Social Media: New Addendum to Our Engagement Agreement

May 9, 2012

Here’s your free legal advice for the day.

It’s come to my attention that many don’t understand the devastating effects that social media posts can inflict upon a criminal or civil matter. Only today, I saw someone who’s currently involved in litigation post something on Facebook that would make opposing counsel squee with delight.

So I’ve decided to add a Social Media Clause to my engagement agreements. This is still a work in progress, but I hope it gets the point across.


While your case is active, do not use social media.

Don’t. Period. This includes everything from Facebook, to Twitter, to Instagram, to blogging β€” even if you’re β€œanonymous” or doing so under a pseudonym. We are not joking.

The opposing side will be able to find anything you post and will use it against you. You should pretend that anything you post will end up on the front page of the newspaper. We may fire you as a client if you do not follow this rule.

Finally, don’t ever send us confidential information over social media. Social media is never confidential!Β 

I am Bad at Making Friends — Rachel Rodgers blocked me on Twitter

February 2, 2012

Rachel Rodgers managed to astonish me again tonight by writingΒ this article. Β In her article, she tells lawyers to “ABC” or “always be closing.” Seriously.

Please excuse that smell, it’s vomit in the back of my mouth.

According to Rachel, attorneys should:

Get a whiteboard and write down how much revenue you want to make this quarter. (Go ahead. I’ll wait).Β  Under your goal number, write down how much you’ve made so far this quarter and subtract it from your goal number. The new total is how much you have left to make. Be sure to include the date every time you update the board – it adds a sense of urgency. Now every time you get paid, deduct the amount of revenue to date from your goal number. Β By doing this you will have the exact number you need to make staring you in the face everyday.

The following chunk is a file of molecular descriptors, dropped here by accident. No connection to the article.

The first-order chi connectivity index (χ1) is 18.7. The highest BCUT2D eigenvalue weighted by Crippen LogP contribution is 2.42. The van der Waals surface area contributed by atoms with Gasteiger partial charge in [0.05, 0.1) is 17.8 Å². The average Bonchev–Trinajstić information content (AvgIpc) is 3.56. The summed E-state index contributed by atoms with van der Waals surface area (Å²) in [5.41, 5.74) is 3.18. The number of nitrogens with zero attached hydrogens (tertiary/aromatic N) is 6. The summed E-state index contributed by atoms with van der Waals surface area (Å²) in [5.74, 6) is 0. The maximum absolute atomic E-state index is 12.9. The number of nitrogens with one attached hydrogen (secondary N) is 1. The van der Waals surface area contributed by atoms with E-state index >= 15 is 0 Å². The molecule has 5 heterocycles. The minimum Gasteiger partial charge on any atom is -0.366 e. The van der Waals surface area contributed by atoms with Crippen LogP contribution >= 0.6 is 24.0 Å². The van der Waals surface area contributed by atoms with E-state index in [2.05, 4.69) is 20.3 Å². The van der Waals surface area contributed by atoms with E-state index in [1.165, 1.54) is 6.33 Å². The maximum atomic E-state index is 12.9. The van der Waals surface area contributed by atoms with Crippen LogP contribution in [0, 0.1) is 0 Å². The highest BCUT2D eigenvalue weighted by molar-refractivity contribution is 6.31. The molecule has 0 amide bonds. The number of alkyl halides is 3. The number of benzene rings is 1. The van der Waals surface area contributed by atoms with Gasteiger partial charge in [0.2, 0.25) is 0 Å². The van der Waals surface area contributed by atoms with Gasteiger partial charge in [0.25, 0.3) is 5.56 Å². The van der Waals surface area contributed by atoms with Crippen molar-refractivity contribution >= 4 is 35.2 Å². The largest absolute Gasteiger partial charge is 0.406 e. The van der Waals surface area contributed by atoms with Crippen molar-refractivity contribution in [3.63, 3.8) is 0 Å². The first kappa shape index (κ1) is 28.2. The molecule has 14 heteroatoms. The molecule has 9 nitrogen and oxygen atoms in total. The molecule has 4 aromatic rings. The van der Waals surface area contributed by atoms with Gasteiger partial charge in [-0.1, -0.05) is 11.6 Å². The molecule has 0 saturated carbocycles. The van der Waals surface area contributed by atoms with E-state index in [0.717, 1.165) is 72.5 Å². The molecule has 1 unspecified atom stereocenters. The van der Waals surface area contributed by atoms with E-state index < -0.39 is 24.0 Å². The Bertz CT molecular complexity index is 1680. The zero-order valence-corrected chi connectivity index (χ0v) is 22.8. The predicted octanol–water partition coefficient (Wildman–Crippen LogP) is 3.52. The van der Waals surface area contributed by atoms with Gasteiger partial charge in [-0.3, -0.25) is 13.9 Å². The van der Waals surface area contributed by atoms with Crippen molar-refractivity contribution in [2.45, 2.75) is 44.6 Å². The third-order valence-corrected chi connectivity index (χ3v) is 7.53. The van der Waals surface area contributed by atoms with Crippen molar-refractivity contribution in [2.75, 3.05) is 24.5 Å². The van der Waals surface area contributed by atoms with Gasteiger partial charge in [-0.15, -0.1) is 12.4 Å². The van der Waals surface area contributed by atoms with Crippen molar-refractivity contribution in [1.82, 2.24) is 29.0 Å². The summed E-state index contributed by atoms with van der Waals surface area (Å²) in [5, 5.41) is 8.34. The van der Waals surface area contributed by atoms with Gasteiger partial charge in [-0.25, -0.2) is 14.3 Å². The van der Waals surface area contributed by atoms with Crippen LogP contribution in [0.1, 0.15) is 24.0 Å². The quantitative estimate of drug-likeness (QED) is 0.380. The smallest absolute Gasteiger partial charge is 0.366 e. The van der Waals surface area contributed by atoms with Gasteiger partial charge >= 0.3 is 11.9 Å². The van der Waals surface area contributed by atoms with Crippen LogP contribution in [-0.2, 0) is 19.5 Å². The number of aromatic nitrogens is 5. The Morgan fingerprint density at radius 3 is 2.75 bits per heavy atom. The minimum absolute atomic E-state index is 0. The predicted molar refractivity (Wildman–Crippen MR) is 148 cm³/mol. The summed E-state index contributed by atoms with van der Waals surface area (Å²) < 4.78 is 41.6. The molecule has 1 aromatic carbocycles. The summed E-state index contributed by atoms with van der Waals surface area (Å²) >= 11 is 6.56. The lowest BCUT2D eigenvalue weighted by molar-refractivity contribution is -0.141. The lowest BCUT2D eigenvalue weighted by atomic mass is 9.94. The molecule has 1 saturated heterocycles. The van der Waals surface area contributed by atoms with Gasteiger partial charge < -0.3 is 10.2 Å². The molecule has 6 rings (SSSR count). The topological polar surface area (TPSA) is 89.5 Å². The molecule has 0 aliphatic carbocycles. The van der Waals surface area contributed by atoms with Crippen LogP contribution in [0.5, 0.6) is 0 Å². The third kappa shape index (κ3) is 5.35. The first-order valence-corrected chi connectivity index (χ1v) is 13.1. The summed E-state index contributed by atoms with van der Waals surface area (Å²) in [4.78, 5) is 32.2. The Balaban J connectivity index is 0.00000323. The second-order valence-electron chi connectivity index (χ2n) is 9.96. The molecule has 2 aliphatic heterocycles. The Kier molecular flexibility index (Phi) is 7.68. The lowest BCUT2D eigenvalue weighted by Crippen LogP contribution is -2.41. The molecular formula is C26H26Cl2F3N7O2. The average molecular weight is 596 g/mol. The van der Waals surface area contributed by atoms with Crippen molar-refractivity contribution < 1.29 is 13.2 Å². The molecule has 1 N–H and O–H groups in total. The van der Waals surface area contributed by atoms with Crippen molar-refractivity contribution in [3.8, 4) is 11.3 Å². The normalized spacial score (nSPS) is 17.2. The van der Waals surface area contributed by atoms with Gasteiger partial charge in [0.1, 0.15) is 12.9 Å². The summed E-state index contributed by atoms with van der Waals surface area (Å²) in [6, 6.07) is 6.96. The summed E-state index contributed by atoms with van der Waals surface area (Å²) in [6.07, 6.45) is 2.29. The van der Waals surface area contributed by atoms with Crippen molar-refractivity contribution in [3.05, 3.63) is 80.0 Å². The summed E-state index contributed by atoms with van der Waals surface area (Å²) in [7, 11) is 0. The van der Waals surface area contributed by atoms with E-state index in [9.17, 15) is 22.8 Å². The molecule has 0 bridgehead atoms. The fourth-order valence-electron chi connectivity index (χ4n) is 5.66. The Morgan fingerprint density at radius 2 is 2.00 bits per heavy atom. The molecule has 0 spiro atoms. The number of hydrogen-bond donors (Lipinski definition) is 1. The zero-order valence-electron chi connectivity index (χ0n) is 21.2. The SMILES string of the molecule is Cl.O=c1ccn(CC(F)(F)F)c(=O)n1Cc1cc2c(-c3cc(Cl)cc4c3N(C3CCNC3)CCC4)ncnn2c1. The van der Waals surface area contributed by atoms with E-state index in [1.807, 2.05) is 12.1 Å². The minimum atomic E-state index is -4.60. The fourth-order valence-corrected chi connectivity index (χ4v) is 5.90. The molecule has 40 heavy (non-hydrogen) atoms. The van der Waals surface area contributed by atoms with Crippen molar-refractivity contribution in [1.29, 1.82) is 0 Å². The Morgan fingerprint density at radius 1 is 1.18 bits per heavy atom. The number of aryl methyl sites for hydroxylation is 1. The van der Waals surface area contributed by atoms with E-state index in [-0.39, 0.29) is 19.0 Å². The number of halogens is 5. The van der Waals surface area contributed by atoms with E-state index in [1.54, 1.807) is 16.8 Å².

In other words, don’t worry about what type of legal services are appropriate for your clients. Β Worry about how much money you need to make. Charge accordingly.

I mean, who cares what your clients need, right? Β It’s all about making money.

Sounds like a great idea, except for one problem. Β As a lawyer, we are a fiduciary for our clients. Β According to Wikipedia:

A fiduciary dutyΒ is the highest standard of careΒ at either equity or law. A fiduciary (abbreviationΒ fid) is expected to be extremely loyal to the person to whom he owes the duty (the “principal”): he must not put his personal interests before the duty, and must not profit from his position as a fiduciary, unless the principal consents.

In other words, a lawyer has a duty to not to view clients as a “mark” or a “lead”. Β However, in the comment section, Rachel states:

If you feel like your services aren’t valuable or lack confidence, that can be a barrier to effectively closing leads.

…closing leads? Β Sometimes a client might not need your services. Β Sometimes they are better off saving their money.Β And it’s our duty to tell them that. However, according to Rachel Rodgers:

I would give away the milk, which meant that very few potential clients were buying the cow. Even worse, I didn’t clearly express to my prospective clients what the cow was and why it was worth my fees to get it. I had no idea what the hell I was doing and was quite perturbed that many of these prospects weren’t becoming paying clients.

This begs the question — Rachel, are you a fiduciary, or are you just interested in making a few bucks…?

Inquiring minds want to know.

Fishtown in the Wall Street Journal – Whoda Thunk?

January 21, 2012

Fishtown Market, a la Google Maps.

For what it’s worth, our neighborhood was compared to Boston’s Belmont in a recent WSJ article titled: “The New American Divide.

Bizarre seeing us compared to upperclass neighborhoods in both Boston and right on the Main Line too.

Not the mention that there’s a great shot of Fishtown Market in the article.